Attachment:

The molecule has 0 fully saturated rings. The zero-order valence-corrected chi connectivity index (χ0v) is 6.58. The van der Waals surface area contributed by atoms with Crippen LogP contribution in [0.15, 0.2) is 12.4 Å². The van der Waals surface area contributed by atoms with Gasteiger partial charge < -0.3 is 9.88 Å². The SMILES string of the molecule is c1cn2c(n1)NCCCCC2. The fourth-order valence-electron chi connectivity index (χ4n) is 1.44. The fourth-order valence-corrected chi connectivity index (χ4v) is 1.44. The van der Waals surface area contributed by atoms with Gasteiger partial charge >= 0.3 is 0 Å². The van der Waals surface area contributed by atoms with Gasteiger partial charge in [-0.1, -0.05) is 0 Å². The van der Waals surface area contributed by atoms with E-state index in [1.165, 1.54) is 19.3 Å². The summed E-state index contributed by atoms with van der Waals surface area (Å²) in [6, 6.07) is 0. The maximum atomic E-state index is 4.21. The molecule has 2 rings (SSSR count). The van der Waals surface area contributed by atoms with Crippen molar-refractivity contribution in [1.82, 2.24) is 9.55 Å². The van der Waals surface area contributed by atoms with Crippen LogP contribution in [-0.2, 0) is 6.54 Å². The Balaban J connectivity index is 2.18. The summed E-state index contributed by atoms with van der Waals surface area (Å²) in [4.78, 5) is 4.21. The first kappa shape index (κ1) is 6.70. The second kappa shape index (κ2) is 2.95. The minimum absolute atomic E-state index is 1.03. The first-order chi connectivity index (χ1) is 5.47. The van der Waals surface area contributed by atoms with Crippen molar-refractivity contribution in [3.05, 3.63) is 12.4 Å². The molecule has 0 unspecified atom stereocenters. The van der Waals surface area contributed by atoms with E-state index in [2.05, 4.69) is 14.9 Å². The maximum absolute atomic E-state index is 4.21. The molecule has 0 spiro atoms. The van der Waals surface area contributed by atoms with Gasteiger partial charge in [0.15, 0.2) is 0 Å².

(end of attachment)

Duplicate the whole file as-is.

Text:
The molecule has 0 fully saturated rings. The zero-order valence-corrected chi connectivity index (χ0v) is 6.58. The van der Waals surface area contributed by atoms with Crippen LogP contribution in [0.15, 0.2) is 12.4 Å². The van der Waals surface area contributed by atoms with Gasteiger partial charge < -0.3 is 9.88 Å². The SMILES string of the molecule is c1cn2c(n1)NCCCCC2. The fourth-order valence-electron chi connectivity index (χ4n) is 1.44. The fourth-order valence-corrected chi connectivity index (χ4v) is 1.44. The van der Waals surface area contributed by atoms with Gasteiger partial charge >= 0.3 is 0 Å². The van der Waals surface area contributed by atoms with Gasteiger partial charge in [-0.1, -0.05) is 0 Å². The van der Waals surface area contributed by atoms with E-state index in [1.165, 1.54) is 19.3 Å². The summed E-state index contributed by atoms with van der Waals surface area (Å²) in [6, 6.07) is 0. The maximum atomic E-state index is 4.21. The molecule has 2 rings (SSSR count). The van der Waals surface area contributed by atoms with Crippen molar-refractivity contribution in [1.82, 2.24) is 9.55 Å². The van der Waals surface area contributed by atoms with Crippen LogP contribution in [-0.2, 0) is 6.54 Å². The Balaban J connectivity index is 2.18. The summed E-state index contributed by atoms with van der Waals surface area (Å²) in [4.78, 5) is 4.21. The first kappa shape index (κ1) is 6.70. The second kappa shape index (κ2) is 2.95. The minimum absolute atomic E-state index is 1.03. The first-order chi connectivity index (χ1) is 5.47. The van der Waals surface area contributed by atoms with Crippen molar-refractivity contribution in [3.05, 3.63) is 12.4 Å². The molecule has 0 unspecified atom stereocenters. The van der Waals surface area contributed by atoms with E-state index in [2.05, 4.69) is 14.9 Å². The maximum absolute atomic E-state index is 4.21. The molecule has 0 spiro atoms. The van der Waals surface area contributed by atoms with Gasteiger partial charge in [0.15, 0.2) is 0 Å².